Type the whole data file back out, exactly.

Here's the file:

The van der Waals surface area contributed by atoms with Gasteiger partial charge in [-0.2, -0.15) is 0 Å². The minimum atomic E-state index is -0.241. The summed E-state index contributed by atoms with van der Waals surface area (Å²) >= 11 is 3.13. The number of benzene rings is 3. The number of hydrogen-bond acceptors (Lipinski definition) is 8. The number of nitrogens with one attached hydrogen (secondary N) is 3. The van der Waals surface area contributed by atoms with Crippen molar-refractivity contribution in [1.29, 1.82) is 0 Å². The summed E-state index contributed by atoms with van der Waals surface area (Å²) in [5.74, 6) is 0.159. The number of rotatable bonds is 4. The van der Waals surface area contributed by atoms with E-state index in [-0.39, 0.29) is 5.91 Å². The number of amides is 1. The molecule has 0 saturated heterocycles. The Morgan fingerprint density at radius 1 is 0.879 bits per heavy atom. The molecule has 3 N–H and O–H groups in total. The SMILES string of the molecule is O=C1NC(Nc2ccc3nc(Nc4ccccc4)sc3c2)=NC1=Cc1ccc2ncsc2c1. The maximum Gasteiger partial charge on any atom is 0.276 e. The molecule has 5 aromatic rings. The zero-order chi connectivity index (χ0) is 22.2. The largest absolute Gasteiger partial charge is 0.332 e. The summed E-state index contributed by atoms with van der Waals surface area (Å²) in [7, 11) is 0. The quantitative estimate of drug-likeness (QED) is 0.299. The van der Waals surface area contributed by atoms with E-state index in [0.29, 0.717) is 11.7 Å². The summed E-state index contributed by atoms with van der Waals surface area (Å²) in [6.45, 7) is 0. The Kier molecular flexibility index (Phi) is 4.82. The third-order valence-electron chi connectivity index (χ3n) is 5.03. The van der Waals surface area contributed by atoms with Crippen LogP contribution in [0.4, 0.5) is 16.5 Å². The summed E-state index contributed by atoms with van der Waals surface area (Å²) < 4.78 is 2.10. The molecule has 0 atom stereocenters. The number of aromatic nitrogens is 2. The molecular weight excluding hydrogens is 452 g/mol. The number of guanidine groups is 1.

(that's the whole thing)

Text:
The van der Waals surface area contributed by atoms with Gasteiger partial charge in [-0.2, -0.15) is 0 Å². The minimum atomic E-state index is -0.241. The summed E-state index contributed by atoms with van der Waals surface area (Å²) >= 11 is 3.13. The number of benzene rings is 3. The number of hydrogen-bond acceptors (Lipinski definition) is 8. The number of nitrogens with one attached hydrogen (secondary N) is 3. The van der Waals surface area contributed by atoms with Crippen molar-refractivity contribution in [1.29, 1.82) is 0 Å². The summed E-state index contributed by atoms with van der Waals surface area (Å²) in [5.74, 6) is 0.159. The number of rotatable bonds is 4. The van der Waals surface area contributed by atoms with E-state index in [-0.39, 0.29) is 5.91 Å². The number of amides is 1. The molecule has 0 saturated heterocycles. The Morgan fingerprint density at radius 1 is 0.879 bits per heavy atom. The molecule has 3 N–H and O–H groups in total. The SMILES string of the molecule is O=C1NC(Nc2ccc3nc(Nc4ccccc4)sc3c2)=NC1=Cc1ccc2ncsc2c1. The maximum Gasteiger partial charge on any atom is 0.276 e. The molecule has 5 aromatic rings. The zero-order chi connectivity index (χ0) is 22.2. The largest absolute Gasteiger partial charge is 0.332 e. The summed E-state index contributed by atoms with van der Waals surface area (Å²) in [7, 11) is 0. The quantitative estimate of drug-likeness (QED) is 0.299. The van der Waals surface area contributed by atoms with E-state index in [0.29, 0.717) is 11.7 Å². The summed E-state index contributed by atoms with van der Waals surface area (Å²) in [6.45, 7) is 0. The Kier molecular flexibility index (Phi) is 4.82. The third-order valence-electron chi connectivity index (χ3n) is 5.03. The van der Waals surface area contributed by atoms with Crippen LogP contribution in [0.4, 0.5) is 16.5 Å². The summed E-state index contributed by atoms with van der Waals surface area (Å²) < 4.78 is 2.10. The molecule has 0 atom stereocenters. The number of aromatic nitrogens is 2. The molecular weight excluding hydrogens is 452 g/mol. The number of guanidine groups is 1.